I’m often glad I first experienced Brad Paisley’s music in my childhood.
Because, really, while I can pinpoint several factors that contributed to my early love of the genre, I know he’s one artist who helped welcome me in with open arms, especially when he was seemingly everywhere in the 2000s. But, I also get the common criticisms levied against him – in that he’s flagrantly corny with his humor and overly sentimental with his romantic tracks. I don’t so much disagree as just … see and hear his style in a different light. Going back through his discography affirmed a few things for me. For one, he’s such an affable and charismatic performer, that his jokes often come across with a hint of honest innocence, and I can honestly say the same for his ballads, too. He’s a performer who could both expand his sound and include Little Jimmy Dickens and George Jones, among others, on album tracks of his and even co-write with Bill Anderson – and on more than one occasion.
Again, as a kid, at a time when I, like everyone else, saw the world with a lot more wonder and excitement, Paisley helped me hang on to that feeling as long as I could. Oh yeah, he’s also an amazing guitar player who could actually take artistic risks and have them pay off in spades, like 2008’s Play or even a few riskier single choices we’ll explore later.
But, if there’s one criticism against him I can’t disagree with, it’s for one particular song off of his 2013 Wheelhouse album. Yes, I know it gets brought up every time someone now mentions Paisley – it kind of has to – and I won’t delve into the controversy surrounding it again. But if we’re looking for the point where he went from being a blazing A-list star to barely scraping the top 20, it would be there. And that genuinely sucks, because I’d argue his last album, 2017’s Love & War, was a strong return to form, and that even Wheelhouse itself was a pretty good album minus that one song.
For where he is now … well, he’s released a few scattered singles that have been hit and miss, and he’s on the cusp of a slight rebound thanks to being featured in Jimmie Allen’s “Freedom Was a Highway.” But I can’t help but feel he’s become largely forgotten and misunderstood to time and deserves better, especially due to, again, his incredible 2000s run. That’s what you all are here for, so let’s get this rolling – a rundown of my 15 personal favorite songs by Brad Paisley. Feel free to share yours here or wherever else you can reach me.
No. 15, “Some Mistakes” (written by Brad Paisley and Tim Owens)
My first selection pretty much embodies everything I like about Brad Paisley that I noted in my introduction; he’s likable and pretty much elevates a simple love song on pure charisma and execution. It also helps that the production is equally light and bouncy with the gentle mandolin and dobro interplay in the low end that lends a subtle little melodic swell to the sentiment. And for a song about finding the courage to dive into a relationship and explore the possibilities, it’s got the same lighthearted innocence about it that I like about, say, Josh Turner’s “Would You Go With Me.” That’s a high compliment.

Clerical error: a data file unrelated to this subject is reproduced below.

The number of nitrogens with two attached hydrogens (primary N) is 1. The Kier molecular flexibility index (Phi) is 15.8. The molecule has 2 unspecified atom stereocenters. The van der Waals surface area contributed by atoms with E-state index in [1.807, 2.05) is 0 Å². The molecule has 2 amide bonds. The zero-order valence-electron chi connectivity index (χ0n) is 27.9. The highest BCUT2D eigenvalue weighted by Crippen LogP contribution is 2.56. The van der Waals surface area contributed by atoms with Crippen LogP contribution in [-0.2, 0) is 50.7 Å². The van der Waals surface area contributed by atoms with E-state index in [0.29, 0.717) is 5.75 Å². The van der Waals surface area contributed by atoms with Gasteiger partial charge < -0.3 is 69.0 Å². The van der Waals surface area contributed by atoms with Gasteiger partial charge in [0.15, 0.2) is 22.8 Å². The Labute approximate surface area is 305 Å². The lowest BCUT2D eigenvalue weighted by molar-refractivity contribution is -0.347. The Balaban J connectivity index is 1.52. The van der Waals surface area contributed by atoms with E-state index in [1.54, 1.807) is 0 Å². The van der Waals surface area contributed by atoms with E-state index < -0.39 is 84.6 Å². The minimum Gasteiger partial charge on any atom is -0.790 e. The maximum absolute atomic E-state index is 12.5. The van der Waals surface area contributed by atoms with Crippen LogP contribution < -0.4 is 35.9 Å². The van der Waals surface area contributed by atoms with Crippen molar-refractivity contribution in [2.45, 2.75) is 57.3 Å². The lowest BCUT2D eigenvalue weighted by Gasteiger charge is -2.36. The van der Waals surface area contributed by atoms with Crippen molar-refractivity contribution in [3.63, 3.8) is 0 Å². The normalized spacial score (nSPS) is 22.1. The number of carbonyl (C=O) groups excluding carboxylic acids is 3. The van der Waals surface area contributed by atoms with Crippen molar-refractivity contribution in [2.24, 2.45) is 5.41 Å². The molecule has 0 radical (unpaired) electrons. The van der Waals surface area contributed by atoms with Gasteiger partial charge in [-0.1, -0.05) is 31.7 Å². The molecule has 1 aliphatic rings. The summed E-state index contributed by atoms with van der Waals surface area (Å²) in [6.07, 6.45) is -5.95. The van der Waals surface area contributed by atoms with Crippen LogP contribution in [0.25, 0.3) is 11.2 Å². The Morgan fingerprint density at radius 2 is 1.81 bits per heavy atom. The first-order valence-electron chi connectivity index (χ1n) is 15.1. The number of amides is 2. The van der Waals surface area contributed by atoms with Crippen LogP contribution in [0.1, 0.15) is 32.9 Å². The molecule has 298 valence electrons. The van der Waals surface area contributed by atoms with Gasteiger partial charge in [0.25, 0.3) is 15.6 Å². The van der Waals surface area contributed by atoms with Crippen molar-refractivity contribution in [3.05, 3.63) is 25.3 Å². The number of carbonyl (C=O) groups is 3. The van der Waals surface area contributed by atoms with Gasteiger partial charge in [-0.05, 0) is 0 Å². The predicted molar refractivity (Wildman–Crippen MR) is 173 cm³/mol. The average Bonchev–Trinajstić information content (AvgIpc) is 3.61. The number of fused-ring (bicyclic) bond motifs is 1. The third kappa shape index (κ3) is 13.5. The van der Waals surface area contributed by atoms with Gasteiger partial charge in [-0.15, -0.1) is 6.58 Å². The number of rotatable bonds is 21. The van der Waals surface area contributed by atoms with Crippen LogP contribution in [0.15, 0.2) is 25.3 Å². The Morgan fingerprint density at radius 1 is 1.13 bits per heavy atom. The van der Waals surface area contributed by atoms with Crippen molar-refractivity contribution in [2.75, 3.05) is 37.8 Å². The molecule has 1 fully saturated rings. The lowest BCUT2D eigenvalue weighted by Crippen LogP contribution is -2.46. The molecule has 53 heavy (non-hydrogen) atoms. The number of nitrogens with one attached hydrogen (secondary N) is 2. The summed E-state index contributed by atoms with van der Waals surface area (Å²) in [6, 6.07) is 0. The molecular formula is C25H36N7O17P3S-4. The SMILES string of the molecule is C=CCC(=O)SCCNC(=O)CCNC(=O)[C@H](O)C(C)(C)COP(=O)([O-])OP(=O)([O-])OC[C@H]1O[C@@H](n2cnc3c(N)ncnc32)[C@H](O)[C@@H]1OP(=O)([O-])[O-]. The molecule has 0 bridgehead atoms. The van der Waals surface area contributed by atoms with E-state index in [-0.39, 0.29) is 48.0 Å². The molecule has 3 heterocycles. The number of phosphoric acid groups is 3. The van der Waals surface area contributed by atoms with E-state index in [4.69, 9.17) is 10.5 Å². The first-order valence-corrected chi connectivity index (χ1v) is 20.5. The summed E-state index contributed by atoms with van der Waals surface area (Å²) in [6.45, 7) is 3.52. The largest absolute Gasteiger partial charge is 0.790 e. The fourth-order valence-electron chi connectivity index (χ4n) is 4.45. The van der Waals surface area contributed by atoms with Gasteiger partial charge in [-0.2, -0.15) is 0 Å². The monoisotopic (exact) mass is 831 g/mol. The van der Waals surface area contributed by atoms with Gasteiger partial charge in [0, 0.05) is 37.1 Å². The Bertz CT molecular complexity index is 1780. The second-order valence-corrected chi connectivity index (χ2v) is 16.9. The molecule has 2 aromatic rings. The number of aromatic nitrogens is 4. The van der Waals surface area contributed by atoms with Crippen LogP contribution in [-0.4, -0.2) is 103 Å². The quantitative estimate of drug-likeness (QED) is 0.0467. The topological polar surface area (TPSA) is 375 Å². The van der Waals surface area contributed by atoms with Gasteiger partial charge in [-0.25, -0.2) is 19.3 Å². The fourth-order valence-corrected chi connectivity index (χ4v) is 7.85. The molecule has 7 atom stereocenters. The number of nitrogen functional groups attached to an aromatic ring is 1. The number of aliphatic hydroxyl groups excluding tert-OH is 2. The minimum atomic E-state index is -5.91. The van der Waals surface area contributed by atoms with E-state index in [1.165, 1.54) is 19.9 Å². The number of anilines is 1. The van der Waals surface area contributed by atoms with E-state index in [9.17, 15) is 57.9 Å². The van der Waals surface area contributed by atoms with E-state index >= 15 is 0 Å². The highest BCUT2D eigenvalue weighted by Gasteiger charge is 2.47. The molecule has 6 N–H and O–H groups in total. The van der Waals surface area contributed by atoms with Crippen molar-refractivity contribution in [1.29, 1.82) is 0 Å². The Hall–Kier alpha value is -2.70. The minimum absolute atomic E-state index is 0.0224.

No. 14, “Officially Alive” (written by Brad Paisley)
Again, Wheelhouse the album wasn’t that bad, and the one risk that often got ignored when it was released was Paisley’s foray into more atmospheric production that lent itself well to soaring choruses and huge hooks. This is the first example we’ll explore for this list, an anthem to live in the moment that works off of primal swell and power alone, in my mind. Of course, it’s Paisley, so the title is a double entendre that also captures birth and literally being “officially alive,” but it’s also that last verse that gets me – where he addresses parenthood and how it’s not the hard living and personal risks that give life meaning, but rather knowing the impact you’ll leave behind for your loved ones … and the ones still to come.
No. 13, “Letter to Me” (written by Brad Paisley)
I sort of just wrote about this one, only I really didn’t, and for as much as I’m thankful to have experienced Paisley’s music in my childhood, I know this is a song that would have resonated even more for me if I had been a bit older when I first heard it. As it is, it’s still a great song, a letter to the past we all wish we could write to ourselves. Only, Paisley doesn’t advise his younger self to change his course so much as … not worry about it, and also take the time to appreciate it and the people around him along the way. Yes, it’s a familiar theme, but Paisley explores it such in a unique and personal way by eschewing any thoughts of regret or possibly doing things differently, that it becomes a nostalgia trip that isn’t so bad to indulge.
No. 12, “The Cigar Song” (written by Brad Paisley)
… I mean, I don’t know if it’s the best song ever about insurance fraud, but it’s certainly the best one I’ve ever heard – in country music or in general, not that I can think of many more I’ve heard anyway. I think I might have liked it even better if Paisley had gotten away with his scheme, but as it is, it’s still a nasty little song that’s brimming with some great one-liners. I’d describe Paisley’s approach to comedy as more akin to, say, Little Jimmy Dickens or Bill Anderson. But this is a slice of dark comedy in the vein of Roger Miller, and that’s the highest praise I can give it, I think. I often resort to calling songs I like great little slow burns, and I think describing this as such in a literal sense may be the most fitting way to end this blurb.
No. 11, “You’ll Never Leave Harlan Alive” (written by Darrell Scott)